We are, I believe, at a significant inflection point in the United States labor market, and therefore I believe the entire supply chain.
As most of you are probably at least generally aware, Delphi, the $30 billion auto parts company that was once an arm of GM but then spun off as a separate, publicly traded company in 1999, filed for bankruptcy protection last autumn. It did so under the leadership of new CEO Steve Miller, who is a tough cookie, to put it mildly. He has been public and blunt about the uncompetitive cost position Delphi finds itself in.
Since then, there has been an interesting public and private dance between Delphi, General Motors, and the United Auto Workers Union. To make a long story short, GM is involved not only because Delphi remains a major supplier, but because the already ailing OEM might be on the hook for some of Delphi’s “legacy” pension and healthcare costs if Delphi can’t pay them. Delphi is also seeking major price increases from GM for what it says are money-losing contractual agreements.
Last week, the other shoe dropped. Delphi filed part of its re-organization recommendations to the bankruptcy court. These included a call to cancel at current prices $5 billion in parts contracts with GM, close many U.S and European manufacturing plants, and for the court to throw out the current union contract. Currently, the highest paid workers get over $27.00 an hour and many more dollars in benefits. Miller is proposing that by 2007 the top wage would be only $16.50 per hour, with significant reduction in net benefit expenses as well.
So here is my thesis: either Delphi will succeed in this move, which will really be the beginning of the end of high manufacturing wages that are not governed really by the supply and demand for labor; or, this will start a real political and economic backlash that could likely end in protectionist moves in Washington.
Either path has significant supply chain management ramifications.
While obviously there has been great concern over “offshoring” and the supposed loss of U.S. jobs overseas, the reality is that the concern has been unable to generate any popular or political critical mass. While there is evidence that pressure from overseas sources has kept manufacturing wage growth in the U.S low compared to our history since the Depression, usually the most noticeable impact has been on the jobs themselves. The plant closes or it doesn’t.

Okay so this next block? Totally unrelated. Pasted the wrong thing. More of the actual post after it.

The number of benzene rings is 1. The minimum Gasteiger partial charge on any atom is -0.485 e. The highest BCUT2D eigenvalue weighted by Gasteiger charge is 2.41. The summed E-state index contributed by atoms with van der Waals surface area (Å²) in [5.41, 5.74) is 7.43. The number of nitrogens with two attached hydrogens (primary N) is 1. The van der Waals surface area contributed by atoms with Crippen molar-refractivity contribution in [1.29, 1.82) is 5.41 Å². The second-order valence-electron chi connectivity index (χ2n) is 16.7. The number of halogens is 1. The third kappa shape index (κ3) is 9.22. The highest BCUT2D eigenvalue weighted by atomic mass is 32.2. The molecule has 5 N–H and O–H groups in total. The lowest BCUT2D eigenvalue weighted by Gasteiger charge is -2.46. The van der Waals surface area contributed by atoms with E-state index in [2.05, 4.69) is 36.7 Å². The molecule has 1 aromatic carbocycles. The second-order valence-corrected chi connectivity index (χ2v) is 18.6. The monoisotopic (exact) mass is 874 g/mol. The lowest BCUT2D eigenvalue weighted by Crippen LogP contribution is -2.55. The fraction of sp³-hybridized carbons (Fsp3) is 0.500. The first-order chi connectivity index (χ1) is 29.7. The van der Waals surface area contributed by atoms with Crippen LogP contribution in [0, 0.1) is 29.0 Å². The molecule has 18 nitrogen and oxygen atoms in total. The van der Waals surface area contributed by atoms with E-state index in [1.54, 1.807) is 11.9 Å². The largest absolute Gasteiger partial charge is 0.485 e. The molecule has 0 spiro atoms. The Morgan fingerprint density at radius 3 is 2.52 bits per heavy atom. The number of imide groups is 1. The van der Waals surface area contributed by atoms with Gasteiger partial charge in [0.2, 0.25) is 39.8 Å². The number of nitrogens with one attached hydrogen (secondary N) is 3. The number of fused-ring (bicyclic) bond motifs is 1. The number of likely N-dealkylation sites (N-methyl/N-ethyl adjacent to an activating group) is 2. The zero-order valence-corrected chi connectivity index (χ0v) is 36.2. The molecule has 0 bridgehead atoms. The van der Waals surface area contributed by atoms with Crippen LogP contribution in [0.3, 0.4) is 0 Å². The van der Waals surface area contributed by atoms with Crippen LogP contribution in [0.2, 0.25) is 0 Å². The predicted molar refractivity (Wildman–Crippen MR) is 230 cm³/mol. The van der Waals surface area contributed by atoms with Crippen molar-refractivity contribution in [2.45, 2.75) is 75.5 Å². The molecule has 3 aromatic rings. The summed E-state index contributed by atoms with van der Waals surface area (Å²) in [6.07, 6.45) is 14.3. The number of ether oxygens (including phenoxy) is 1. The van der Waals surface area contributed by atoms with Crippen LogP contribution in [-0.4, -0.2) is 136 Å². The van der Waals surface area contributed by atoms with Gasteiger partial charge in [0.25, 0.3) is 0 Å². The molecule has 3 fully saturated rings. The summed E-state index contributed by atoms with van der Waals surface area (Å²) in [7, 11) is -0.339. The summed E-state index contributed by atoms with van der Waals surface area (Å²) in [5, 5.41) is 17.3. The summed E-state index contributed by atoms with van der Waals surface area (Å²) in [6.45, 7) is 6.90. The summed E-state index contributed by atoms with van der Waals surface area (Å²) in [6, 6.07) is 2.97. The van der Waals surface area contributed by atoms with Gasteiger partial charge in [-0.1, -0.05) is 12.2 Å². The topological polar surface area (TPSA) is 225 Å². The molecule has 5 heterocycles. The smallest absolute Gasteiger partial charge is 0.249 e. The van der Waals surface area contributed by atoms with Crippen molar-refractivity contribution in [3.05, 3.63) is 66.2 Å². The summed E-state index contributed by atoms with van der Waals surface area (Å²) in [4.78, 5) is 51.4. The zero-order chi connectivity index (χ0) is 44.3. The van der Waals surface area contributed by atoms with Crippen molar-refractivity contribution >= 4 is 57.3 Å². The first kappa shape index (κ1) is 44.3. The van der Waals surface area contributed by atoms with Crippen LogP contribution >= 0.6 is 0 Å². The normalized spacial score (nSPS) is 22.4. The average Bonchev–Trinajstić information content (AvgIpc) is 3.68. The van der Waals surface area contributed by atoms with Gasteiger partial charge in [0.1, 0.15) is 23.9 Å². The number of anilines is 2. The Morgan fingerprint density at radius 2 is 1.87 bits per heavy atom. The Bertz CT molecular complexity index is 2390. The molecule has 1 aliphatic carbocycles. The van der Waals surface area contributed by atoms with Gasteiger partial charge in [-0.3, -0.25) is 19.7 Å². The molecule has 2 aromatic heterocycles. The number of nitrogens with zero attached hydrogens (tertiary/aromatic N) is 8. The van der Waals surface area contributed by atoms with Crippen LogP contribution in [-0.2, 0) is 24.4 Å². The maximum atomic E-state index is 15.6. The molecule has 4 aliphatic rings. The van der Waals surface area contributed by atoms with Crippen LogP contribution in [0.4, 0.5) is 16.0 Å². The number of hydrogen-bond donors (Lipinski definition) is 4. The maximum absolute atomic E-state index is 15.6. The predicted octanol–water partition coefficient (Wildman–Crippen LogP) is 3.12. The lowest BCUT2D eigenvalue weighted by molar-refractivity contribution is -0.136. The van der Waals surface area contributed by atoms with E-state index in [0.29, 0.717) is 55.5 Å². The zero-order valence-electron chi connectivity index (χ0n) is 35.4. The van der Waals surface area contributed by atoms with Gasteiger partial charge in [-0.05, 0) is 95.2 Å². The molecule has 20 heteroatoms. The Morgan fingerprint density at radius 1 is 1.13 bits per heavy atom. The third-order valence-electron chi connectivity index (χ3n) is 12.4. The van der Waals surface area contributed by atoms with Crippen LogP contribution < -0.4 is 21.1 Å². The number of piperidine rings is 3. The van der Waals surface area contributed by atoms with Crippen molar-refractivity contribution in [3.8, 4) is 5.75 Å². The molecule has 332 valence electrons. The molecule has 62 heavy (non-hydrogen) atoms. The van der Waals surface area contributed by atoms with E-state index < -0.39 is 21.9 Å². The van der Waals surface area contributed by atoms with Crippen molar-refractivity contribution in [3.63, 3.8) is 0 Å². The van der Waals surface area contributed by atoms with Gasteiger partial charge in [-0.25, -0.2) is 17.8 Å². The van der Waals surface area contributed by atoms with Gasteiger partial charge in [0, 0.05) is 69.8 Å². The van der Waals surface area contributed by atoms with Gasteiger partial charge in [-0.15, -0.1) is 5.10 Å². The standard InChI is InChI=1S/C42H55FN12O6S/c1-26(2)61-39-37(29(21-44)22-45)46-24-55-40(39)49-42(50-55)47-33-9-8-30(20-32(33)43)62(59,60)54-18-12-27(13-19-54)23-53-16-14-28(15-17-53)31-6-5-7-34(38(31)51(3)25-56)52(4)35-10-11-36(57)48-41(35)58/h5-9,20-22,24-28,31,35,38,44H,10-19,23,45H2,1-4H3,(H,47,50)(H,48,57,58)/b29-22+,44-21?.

This is different. The auto industry still has such a substantial impact on the country’s psyche and economy, with huge concentrations of employees in many locations, that this won’t get “lost in the news.” Besides shuttering more than 20 plants, Delphi is asking for almost a 50% reduction is total wages. That’s a big number – unprecedented, really.
If Delphi is ultimately successful, I believe it will signal the end of manufacturing and union wages really being much above that would be set by supply and demand. Because the auto industry really defined the top of the union position on the way up, if it is hammered back like this, there will be a similar long shadow across other industries and companies on the way down. We may look back on the last half of the 20th century as a unique period really in history in which non-skilled labor was able to command such a premium over the wages it would gain from pure market forces. Think about that. In all of history, this has really only been the case meaningfully for about 50 years.
As a result, over time, especially as labor costs in China continue to rise, the marginal benefit of offshoring there will diminish. The benefits of automation over time will marginally shrink as wage pressure really slows, at least if you were a high wage payer.
On the other hand….the UAW is quite likely to strike rather than except this Delphi haircut, with potentially devastating effects for Delphi and GM, which itself could slide into bankruptcy from the resulting parts shortage.
In addition, the Delphi move could trigger protectionist legislation in Washington. The potential for such legislation has long been percolating under the surface, increasingly stoked not only by the unions and like-minded politicians, but nightly diatribes by the CNN’s Lou Dobbs and others.
I just returned from the always excellent Supply Chain Executive Forum at The Logistics Institute at Georgia Tech, and Dr. John Langley’s gathering of Supply Chain executives heard a number of presenters reference potential U.S. protectionism generally as perhaps the major threat to the growth of the global supply chain, apart from any of the fallout I think could happen from Delphi.
The upshot – the goods you are sourcing from China and perhaps other spots now could get a lot more expensive.
In either of my scenarios, the rate of growth of offshoring slows, but just how that happens and the type of SCM impact vary dramatically with each path. And continuing what has been a strong theme lately in this SCDigest pages, we’d suggest really looking at multiple scenarios in your supply chain strategy and network design (see Building A Flexible Supply Chain Network, a placing a strong premium on building in supply chain agility.
Do you believe the Delphi labor issue can be a real inflection point in the direction of manufacturing wages and protectionism? Why or why not? What do you believe is the likely outcome of all this? Let us know your thoughts.